The Var Guy and Penton Media for the engaging interview about the concept of pre-mortems. Essentially, taking the time to consider all the possible ramifications, both positive and negative, that may result for something you are considering. It’s essentially the exact same thing as a post-mortem, but done up front, instead of after the fact.
You can check out the full article here.
I am quoted in the following section:
Voice of the Practitioner
When it comes to the importance of pre-mortems to corporate culture, would-be merger partners should heed the experience of MJ Shoer. After running Jenaly Technology Group, an MSP outside of Boston for 19 years, Shoer sold his company to Internet & Telephone, LLC in December 2015. Negotiating the sale of his company as well as advising clients on sundry deals taught Shoer the value of thinking about what can go wrong before signing on the dotted line. Here’s an edited version of a conversation we had with Shoer:
“You need to look very hard at the worst-case scenarios in case everything that I think is positive turns out to be 180 degrees opposite. It’s important to create a safe environment where you can challenge ideas and the accepted norms. What’s the worst thing that is going to happen? Will we be OK? Will our customers be OK? Will our employees be OK? You’ve got to do your best to think through all these things. I think the pre-mortem is an interesting concept because you can try to think outside of the box. A lot of times, the people who are involved in the acquisition get so involved that it’s hard to see the impacts of decisions. If you have a process by which you have those discussions, you’re going to be a step ahead of not having them, for sure.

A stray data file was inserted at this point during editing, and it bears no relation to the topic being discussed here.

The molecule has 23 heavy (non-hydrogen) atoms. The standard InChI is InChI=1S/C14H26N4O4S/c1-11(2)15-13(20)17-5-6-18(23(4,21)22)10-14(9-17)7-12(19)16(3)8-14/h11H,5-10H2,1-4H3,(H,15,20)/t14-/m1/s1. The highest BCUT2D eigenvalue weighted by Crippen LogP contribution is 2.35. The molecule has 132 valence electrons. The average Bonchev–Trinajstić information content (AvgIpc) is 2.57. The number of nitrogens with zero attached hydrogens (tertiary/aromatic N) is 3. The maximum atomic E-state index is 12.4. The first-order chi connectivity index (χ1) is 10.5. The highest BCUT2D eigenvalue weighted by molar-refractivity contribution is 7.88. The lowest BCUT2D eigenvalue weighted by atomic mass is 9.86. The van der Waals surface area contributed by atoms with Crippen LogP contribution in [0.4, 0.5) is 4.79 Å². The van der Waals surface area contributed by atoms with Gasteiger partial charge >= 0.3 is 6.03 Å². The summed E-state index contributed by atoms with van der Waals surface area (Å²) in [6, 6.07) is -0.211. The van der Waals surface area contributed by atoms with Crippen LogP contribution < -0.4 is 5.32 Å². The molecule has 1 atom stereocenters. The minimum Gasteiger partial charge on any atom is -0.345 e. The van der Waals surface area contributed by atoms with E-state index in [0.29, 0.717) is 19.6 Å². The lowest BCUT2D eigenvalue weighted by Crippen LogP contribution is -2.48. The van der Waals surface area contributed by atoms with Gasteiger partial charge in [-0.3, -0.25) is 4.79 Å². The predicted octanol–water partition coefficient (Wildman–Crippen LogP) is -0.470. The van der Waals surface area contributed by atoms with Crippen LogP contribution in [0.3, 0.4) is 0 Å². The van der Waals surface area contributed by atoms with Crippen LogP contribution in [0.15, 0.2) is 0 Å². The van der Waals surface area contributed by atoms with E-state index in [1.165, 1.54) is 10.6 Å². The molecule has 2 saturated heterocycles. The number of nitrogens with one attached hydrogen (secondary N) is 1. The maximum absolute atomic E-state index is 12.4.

“Companies can prevent a lot of trouble later by spending a lot more up front time considering the culture of the two companies and how the cultures are going to be integrated. Whether that will be a straightforward process or whether that brings out some issues that you need to be concerned about, you need to try to head them off. I’m talking about simple things, like looking at how the people in the merged company will integrate and how their positions will align or the seniority of managers and things like that. Often there’s too little pre-thought put in and so you wind up dealing with tensions because something’s not working out.